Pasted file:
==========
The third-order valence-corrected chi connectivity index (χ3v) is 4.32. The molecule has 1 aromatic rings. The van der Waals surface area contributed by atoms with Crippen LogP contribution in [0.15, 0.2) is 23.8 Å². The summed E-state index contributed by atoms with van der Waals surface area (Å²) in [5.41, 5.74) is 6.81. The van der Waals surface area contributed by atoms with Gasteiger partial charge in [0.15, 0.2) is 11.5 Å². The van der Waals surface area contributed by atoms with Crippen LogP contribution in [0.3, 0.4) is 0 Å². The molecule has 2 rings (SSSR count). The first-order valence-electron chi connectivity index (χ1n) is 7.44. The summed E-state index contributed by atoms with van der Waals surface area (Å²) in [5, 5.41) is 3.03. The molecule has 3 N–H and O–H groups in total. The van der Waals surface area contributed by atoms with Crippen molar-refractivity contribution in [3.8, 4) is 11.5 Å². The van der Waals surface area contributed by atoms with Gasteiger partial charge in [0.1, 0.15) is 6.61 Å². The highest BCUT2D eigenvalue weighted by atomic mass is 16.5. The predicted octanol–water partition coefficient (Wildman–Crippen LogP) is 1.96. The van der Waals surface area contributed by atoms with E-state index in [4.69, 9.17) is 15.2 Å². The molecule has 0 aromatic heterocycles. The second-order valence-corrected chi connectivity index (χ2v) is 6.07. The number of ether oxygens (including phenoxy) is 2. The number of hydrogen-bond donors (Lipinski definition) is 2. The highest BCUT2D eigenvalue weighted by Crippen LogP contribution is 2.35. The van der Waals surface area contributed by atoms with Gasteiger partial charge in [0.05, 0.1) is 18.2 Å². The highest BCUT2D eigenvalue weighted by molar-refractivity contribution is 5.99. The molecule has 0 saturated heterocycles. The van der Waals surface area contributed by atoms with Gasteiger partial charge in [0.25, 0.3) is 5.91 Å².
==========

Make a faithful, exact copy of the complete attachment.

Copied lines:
The third-order valence-corrected chi connectivity index (χ3v) is 4.32. The molecule has 1 aromatic rings. The van der Waals surface area contributed by atoms with Crippen LogP contribution in [0.15, 0.2) is 23.8 Å². The summed E-state index contributed by atoms with van der Waals surface area (Å²) in [5.41, 5.74) is 6.81. The van der Waals surface area contributed by atoms with Gasteiger partial charge in [0.15, 0.2) is 11.5 Å². The van der Waals surface area contributed by atoms with Crippen LogP contribution in [0.3, 0.4) is 0 Å². The molecule has 2 rings (SSSR count). The first-order valence-electron chi connectivity index (χ1n) is 7.44. The summed E-state index contributed by atoms with van der Waals surface area (Å²) in [5, 5.41) is 3.03. The molecule has 3 N–H and O–H groups in total. The van der Waals surface area contributed by atoms with Crippen molar-refractivity contribution in [3.8, 4) is 11.5 Å². The van der Waals surface area contributed by atoms with Gasteiger partial charge in [0.1, 0.15) is 6.61 Å². The highest BCUT2D eigenvalue weighted by atomic mass is 16.5. The predicted octanol–water partition coefficient (Wildman–Crippen LogP) is 1.96. The van der Waals surface area contributed by atoms with E-state index in [4.69, 9.17) is 15.2 Å². The molecule has 0 aromatic heterocycles. The second-order valence-corrected chi connectivity index (χ2v) is 6.07. The number of ether oxygens (including phenoxy) is 2. The number of hydrogen-bond donors (Lipinski definition) is 2. The highest BCUT2D eigenvalue weighted by Crippen LogP contribution is 2.35. The van der Waals surface area contributed by atoms with Gasteiger partial charge in [0.05, 0.1) is 18.2 Å². The highest BCUT2D eigenvalue weighted by molar-refractivity contribution is 5.99. The molecule has 0 saturated heterocycles. The van der Waals surface area contributed by atoms with Gasteiger partial charge in [0.25, 0.3) is 5.91 Å².